While most hot carrier devices to-date have used Au or Ag nanostructures, due to their chemical stability and well-studied plasmonic properties, other materials might have potential advantages from the perspective of hot carrier generation following absorption. The hot carrier injection efficiency depends not only on the light absorption, which is made possible by surface plasmon excitation, but also on the hot carrier energy distribution upon excitation, resulting from the decay of the surface plasmons [14, 15]. The hot carrier energy distribution is critical for the collection of carriers because only the hot carriers with sufficiently high energy and momentum are able to traverse the barrier established at the interface between the metal and the semiconductor or oxide. The hot carrier energy distribution immediately after photon absorption is determined by the initial states of electrons in the Fermi gas and the incident photon energy. Here we present the hot carrier energy distributions in various materials (including metals, alloys, and nanostructures) based on the electron density of states (EDOS) determined by first principle calculations or experiments from the literature. We compare these distributions to the idealized distributions that would optimize the hot carrier injection. These results are meant to outline materials and nanostructures that might be more suitable for hot carrier collection and to provide an alternative perspective on choosing plasmonic materials when the goal is hot carrier generation.
In this manuscript we present the hot carrier distributions for electrons and holes in a variety of pure metals (Au, Ag, Cu, Al, Fe, Pt, Ti, and Y), alloys (Ag-Cu, Al-Ga, Au-Pt, and Al-Cu), and nanostructures (Ag and Au nanowires, carbon nanotubes, and graphene). In order to determine the expected hot carrier distributions, we first assume complete absorption within the material through perfect coupling of the incident light into surface plasmons. This assumption serves to eliminate the influence of the optical absorption on the resulting carrier distribution and allows us to focus solely on the influence of the EDOS. Further, nearly perfect absorption has been experimentally achieved in a number of plasmonic and metamaterial structures [4, 8, 16, 17]. Secondly, EDOS data are taken from the literature [18–30]. Combining the EDOS with the Fermi distribution function yields the transition probability and hence the resulting hot carrier distribution. Alternatively, the transition probability under illumination can be calculated from first principles using Fermi’s golden rule for the transition, governed by quantum mechanical selection rules. However, the EDOS method turns out to have worked well to describe the performance of previous hot carrier devices [9, 10] and will be used here to evaluate the potential of different materials for hot carrier devices.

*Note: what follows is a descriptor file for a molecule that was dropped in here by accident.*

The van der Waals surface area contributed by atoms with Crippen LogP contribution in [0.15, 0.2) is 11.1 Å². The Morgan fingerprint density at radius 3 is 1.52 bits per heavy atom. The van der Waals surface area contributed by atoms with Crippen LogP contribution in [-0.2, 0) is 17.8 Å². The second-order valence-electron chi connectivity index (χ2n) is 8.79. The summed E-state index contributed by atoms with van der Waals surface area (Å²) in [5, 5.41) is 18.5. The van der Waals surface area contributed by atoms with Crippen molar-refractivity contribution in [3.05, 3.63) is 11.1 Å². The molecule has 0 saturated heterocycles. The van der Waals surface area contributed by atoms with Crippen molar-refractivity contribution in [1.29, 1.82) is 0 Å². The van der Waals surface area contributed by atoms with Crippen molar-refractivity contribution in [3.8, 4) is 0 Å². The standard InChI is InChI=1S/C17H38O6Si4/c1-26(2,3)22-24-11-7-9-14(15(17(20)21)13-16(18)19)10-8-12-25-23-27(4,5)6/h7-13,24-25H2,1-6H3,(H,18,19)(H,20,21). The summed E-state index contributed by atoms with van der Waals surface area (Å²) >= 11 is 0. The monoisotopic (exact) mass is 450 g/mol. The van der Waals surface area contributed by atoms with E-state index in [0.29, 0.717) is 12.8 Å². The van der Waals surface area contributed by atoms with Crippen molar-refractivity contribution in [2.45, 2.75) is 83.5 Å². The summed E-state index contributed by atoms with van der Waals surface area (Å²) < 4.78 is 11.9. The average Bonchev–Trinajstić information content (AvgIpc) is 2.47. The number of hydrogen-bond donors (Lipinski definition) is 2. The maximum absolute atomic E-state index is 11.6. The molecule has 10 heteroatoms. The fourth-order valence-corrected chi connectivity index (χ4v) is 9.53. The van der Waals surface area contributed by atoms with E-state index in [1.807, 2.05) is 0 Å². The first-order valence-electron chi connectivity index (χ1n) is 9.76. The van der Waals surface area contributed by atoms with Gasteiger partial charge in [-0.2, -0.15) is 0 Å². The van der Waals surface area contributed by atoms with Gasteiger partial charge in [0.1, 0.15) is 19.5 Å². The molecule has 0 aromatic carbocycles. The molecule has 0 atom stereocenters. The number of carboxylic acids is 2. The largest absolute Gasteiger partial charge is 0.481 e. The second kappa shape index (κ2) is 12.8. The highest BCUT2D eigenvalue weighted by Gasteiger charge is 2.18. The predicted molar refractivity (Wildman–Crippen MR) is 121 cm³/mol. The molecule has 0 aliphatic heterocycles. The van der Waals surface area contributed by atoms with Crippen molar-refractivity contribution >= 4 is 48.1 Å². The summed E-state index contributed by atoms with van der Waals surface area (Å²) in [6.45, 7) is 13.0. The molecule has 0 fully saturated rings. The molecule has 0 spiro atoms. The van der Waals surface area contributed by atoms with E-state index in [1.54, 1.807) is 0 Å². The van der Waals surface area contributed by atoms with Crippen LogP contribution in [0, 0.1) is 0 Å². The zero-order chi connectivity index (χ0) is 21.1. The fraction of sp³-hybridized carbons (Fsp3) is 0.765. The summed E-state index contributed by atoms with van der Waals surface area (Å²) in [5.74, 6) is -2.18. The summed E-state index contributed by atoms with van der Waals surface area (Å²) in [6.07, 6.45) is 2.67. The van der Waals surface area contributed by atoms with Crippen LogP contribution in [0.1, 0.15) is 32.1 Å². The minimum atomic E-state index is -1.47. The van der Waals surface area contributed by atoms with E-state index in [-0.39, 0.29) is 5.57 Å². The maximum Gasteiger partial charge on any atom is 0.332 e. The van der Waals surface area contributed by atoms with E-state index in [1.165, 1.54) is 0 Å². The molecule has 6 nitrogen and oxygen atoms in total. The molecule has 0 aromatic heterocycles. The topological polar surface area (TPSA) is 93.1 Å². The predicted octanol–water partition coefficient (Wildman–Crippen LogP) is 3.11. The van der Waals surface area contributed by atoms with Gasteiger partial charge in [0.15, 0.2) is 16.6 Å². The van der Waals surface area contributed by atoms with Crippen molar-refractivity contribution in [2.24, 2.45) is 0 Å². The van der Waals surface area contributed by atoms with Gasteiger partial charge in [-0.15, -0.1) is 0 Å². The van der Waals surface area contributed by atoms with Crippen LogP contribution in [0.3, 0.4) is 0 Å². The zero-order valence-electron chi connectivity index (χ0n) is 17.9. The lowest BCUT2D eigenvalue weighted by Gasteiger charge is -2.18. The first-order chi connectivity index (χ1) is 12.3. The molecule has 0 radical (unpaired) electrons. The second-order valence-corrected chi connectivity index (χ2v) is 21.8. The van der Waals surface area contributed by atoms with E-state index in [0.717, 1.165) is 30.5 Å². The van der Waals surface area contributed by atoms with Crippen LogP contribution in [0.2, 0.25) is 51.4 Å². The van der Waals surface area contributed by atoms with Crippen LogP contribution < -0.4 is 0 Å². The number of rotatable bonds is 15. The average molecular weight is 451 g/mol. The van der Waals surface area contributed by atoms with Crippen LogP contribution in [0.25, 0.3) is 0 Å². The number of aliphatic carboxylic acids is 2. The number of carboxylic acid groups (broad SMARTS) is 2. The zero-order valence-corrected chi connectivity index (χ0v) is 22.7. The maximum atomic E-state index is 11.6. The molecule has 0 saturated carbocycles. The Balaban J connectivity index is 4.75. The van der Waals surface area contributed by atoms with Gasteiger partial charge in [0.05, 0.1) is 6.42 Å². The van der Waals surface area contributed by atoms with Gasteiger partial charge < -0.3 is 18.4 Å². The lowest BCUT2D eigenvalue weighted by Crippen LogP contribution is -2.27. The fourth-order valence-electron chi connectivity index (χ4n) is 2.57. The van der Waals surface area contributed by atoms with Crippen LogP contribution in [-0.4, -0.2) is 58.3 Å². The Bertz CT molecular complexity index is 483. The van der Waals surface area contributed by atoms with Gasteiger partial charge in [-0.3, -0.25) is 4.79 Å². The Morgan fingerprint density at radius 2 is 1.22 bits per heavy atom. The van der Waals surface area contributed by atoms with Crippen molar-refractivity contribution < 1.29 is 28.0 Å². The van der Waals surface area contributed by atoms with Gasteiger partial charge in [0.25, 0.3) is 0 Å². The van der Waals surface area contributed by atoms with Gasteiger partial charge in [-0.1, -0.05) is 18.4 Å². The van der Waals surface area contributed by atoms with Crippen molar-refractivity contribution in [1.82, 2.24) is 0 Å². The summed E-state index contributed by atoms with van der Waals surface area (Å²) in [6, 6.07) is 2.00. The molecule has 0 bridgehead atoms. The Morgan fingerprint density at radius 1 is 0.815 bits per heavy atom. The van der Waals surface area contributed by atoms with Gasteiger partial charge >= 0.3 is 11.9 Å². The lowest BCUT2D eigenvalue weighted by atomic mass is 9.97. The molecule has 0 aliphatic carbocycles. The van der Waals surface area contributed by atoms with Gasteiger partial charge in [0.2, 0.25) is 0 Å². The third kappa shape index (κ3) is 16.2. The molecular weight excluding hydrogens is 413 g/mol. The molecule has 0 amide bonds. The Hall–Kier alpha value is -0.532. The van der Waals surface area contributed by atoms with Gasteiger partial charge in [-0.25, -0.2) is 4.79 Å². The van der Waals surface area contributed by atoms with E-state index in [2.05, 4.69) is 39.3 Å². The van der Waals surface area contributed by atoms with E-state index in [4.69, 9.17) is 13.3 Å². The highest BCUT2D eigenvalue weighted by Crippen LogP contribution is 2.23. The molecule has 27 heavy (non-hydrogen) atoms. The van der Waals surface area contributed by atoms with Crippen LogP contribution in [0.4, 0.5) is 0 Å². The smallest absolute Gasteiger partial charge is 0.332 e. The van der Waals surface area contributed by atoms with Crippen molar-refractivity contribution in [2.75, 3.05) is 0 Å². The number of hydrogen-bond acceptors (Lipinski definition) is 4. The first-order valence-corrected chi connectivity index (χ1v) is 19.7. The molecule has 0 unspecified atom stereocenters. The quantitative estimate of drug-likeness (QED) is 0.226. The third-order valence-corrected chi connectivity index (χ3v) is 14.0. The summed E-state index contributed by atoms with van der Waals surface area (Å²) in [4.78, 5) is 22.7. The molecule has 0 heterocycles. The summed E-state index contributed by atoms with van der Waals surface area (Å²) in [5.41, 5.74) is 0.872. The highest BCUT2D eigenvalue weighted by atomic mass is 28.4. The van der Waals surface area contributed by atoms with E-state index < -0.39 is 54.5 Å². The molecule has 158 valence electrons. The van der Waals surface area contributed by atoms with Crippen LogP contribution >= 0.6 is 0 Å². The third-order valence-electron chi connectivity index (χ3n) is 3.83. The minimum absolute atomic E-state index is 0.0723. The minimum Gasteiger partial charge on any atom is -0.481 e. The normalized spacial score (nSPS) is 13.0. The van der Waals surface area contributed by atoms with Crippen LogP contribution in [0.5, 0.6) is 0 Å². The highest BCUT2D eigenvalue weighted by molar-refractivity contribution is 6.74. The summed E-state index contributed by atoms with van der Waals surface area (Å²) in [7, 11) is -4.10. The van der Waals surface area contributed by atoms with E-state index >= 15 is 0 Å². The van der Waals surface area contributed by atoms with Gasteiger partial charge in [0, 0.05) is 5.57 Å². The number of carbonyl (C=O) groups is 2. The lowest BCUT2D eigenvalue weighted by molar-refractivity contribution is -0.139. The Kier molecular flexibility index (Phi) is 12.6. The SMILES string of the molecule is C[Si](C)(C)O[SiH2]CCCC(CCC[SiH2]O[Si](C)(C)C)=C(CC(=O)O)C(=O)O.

2. Simple models for the hot carrier distribution
The simple model of a metal consists of free electrons moving through a metallic ion lattice, resulting in the well-known parabolic electron density of states (Fig. 1(a)), , where is the electron density of states as a function of the electron energy. Upon photon excitation with energy Eph, an electron in the Fermi gas is promoted from E-Eph to a higher energy state E. The transition probability is proportional to the multiplication of the joint density of states, which is the product of the densities of states at the initial and final energies, and their respective distribution functions: